Corporal Punishment: Drawing the Line

by Claire Burrus

I had the privilege of spending four wonderful months in Tanzania, a vibrant country located in East Africa, during the fall of 2016. Every moment I spent there, I learned more than I could possibly explain. I learned that when analyzing a culture different than one’s own, it is difficult to make judgement calls. It doesn’t feel right to assert my own personal opinions in a cultural context that does not belong to me. During my stay, I learned about countless situations in which students were beaten in their schools. In several cases, educators harshly punished their students for the most insignificant of offenses. The use of corporal punishment was often difficult for me to justify. My moral judgements were simmering just below the surface. One woman I spoke with recounted being beaten by her teacher when she was small because she was mixed-race, and because her teacher envied her well-off parents. This occurred over a decade ago, but the sentiment, she believed, rang true today.

The issue of corporal punishment in Tanzania gained attention in October 2016 when a video filmed in a Tanzanian school went viral. The video showed a child being beaten repeatedly in an office by several adults. The footage spread like wildfire via social media. The video is 38 seconds long, for much of which the child is lying in a restricted position on the ground but is continuing to be punched and slapped by several men surrounding him. Details released in news reports revealed that the student, a teenage secondary school student in Mbeya, was being punished by his teachers for failing to take an English test. This event sparked a national conversation about the morality of corporal punishment, and if and where the line should be drawn between classroom discipline and child abuse. The video even inspired international awareness.

Corporal punishment is controversial. Many areas of the world have completely outlawed the practice, as it has been proven to be detrimental to the mental, emotional and physical well-being of children. Many view the practice as immoral, equating it to child abuse – a violation of human rights. Yet, supporters of corporal punishment argue that the practice is constructive, and that it discourages unfavorable behavior in children, leading them to grow into disciplined and successful adults. Tanzania is one of many countries in which corporal punishment continues to be widespread in schools. While the practice is illegal, the law is not heavily enforced.

Physical punishment is understood to be acceptable by teachers, administrators, and parents alike.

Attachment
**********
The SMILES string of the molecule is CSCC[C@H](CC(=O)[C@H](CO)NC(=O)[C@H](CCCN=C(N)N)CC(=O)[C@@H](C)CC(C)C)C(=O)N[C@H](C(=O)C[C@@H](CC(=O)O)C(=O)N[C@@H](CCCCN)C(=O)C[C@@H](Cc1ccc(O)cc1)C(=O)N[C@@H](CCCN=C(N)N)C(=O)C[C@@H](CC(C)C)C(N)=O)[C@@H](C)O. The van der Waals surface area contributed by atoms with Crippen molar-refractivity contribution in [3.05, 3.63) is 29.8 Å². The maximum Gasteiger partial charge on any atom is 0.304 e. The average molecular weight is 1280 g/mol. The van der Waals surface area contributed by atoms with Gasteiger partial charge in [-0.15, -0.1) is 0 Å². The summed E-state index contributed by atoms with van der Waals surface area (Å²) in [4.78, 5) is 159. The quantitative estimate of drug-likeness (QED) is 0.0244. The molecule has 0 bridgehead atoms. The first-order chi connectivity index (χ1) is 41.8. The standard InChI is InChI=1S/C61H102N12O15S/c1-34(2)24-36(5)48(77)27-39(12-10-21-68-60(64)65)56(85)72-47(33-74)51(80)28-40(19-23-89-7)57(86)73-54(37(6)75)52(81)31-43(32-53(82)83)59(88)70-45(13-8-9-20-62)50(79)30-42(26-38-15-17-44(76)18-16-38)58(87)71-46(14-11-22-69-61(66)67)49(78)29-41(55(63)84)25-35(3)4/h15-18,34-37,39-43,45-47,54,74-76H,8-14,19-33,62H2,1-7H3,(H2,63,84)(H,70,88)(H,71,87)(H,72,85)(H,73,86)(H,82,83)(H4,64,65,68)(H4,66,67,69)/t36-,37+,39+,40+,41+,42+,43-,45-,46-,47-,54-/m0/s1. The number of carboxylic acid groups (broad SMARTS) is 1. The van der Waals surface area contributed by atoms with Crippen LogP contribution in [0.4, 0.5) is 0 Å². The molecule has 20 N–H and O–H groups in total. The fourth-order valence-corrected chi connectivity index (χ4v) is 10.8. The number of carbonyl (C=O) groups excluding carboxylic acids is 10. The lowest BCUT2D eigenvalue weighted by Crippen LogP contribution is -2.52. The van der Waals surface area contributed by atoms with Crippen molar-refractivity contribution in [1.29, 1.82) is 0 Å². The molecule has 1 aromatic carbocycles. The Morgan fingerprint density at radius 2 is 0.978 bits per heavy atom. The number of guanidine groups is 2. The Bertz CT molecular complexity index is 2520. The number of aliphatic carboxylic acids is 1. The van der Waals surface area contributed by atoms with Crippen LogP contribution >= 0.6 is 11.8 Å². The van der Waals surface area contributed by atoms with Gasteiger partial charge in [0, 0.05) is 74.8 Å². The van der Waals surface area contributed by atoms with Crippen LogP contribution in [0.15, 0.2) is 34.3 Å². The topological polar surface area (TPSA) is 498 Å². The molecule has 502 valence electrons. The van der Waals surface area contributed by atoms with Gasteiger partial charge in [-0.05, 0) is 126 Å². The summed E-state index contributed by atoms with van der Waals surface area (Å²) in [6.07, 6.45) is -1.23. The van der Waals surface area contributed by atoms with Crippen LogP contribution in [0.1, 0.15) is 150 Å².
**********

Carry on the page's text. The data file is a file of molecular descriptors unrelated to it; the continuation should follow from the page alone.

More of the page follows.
Children in Tanzania  are often beaten so badly in schools that it is difficult for them to sit down. Sometimes they are punished repeatedly for a single incident. These extreme cases are do not occur very frequently, yet still far more often than they should, especially considering the legal status of the practice. Physical punishment is intended to encourage students to behave nicely and work hard. However, the physical and emotional damage from this treatment could have the opposite effect. Often children who experience corporal punishment feel dejected and discouraged from wanting to succeed in school.

Corporal punishment has become normalized within Tanzanian schools, and it is rarely discussed in the public sphere. However, it is locals widely agree that there is a major difference between slapping a child on the wrist and beating them bloody. There is a line between acceptable punishment and outright abuse of a child, and it must not be crossed.

Tanzania is not the only country in the world to be involved in this debate.

Many countries have moved towards a zero-tolerance legal policy, which considers corporal punishment to be child abuse in all cases and encourages legal action to be taken in cases of corporal punishment. Others are more lenient. In the United States, corporal punishment legality is left to the discretion of the states. To date, 19 states continue to allow the practice, however often within specific parameters, such as requiring written permission from parents.

Merriam-Webster’s dictionary defines corporal punishment as “physical punishment, or punishment that involves hitting someone”. This term is frequently used within the context of disciplinary actions adults use on children in schools, although the term is also used in other contexts. The United Nations Committee on the Rights of the Child uses the term to refer to “any punishment in which physical force is used and intended to cause some degree of pain or discomfort, however slight”.

A major inquiry brought up within the controversial corporal punishment debate is at what point physical punishment becomes abuse. Is it when a strike leaves behind a bruise? Or is it whenever objects or weapons are used? Is it more constructive for countries or states to go through the process of defining this line, or is outlawing corporal punishment altogether more effective in protecting children? Does Tanzania stand as an example of the failure of a national legal system to protect the children in its schools?

We all can agree that children must be protected and that the behavior of the men filmed beating the schoolboy in Mbeya was out of line, but can we agree on the line? Must we? And if so, how?

Claire Burrus is a junior at Trinity University majoring in Environmental Studies. She studied abroad last semester in Tanzania.

The picture depicts Tanzanian Students at Mekomariro Secondary School being introduced to their donated Raspberry Pi systems. It was created by DGately and is licensed under a CC BY-SA 4.0; it can be found here.

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